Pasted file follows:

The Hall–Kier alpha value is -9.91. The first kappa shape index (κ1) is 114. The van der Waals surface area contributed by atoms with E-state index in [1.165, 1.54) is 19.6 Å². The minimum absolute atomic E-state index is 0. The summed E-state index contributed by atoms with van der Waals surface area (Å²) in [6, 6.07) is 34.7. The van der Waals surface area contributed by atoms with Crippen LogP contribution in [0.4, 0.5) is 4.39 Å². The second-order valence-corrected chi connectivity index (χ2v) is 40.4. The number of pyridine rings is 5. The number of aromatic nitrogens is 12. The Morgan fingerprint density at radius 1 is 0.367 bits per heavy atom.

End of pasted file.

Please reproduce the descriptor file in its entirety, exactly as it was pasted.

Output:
The Hall–Kier alpha value is -9.91. The first kappa shape index (κ1) is 114. The van der Waals surface area contributed by atoms with E-state index in [1.165, 1.54) is 19.6 Å². The minimum absolute atomic E-state index is 0. The summed E-state index contributed by atoms with van der Waals surface area (Å²) in [6, 6.07) is 34.7. The van der Waals surface area contributed by atoms with Crippen LogP contribution in [0.4, 0.5) is 4.39 Å². The second-order valence-corrected chi connectivity index (χ2v) is 40.4. The number of pyridine rings is 5. The number of aromatic nitrogens is 12. The Morgan fingerprint density at radius 1 is 0.367 bits per heavy atom.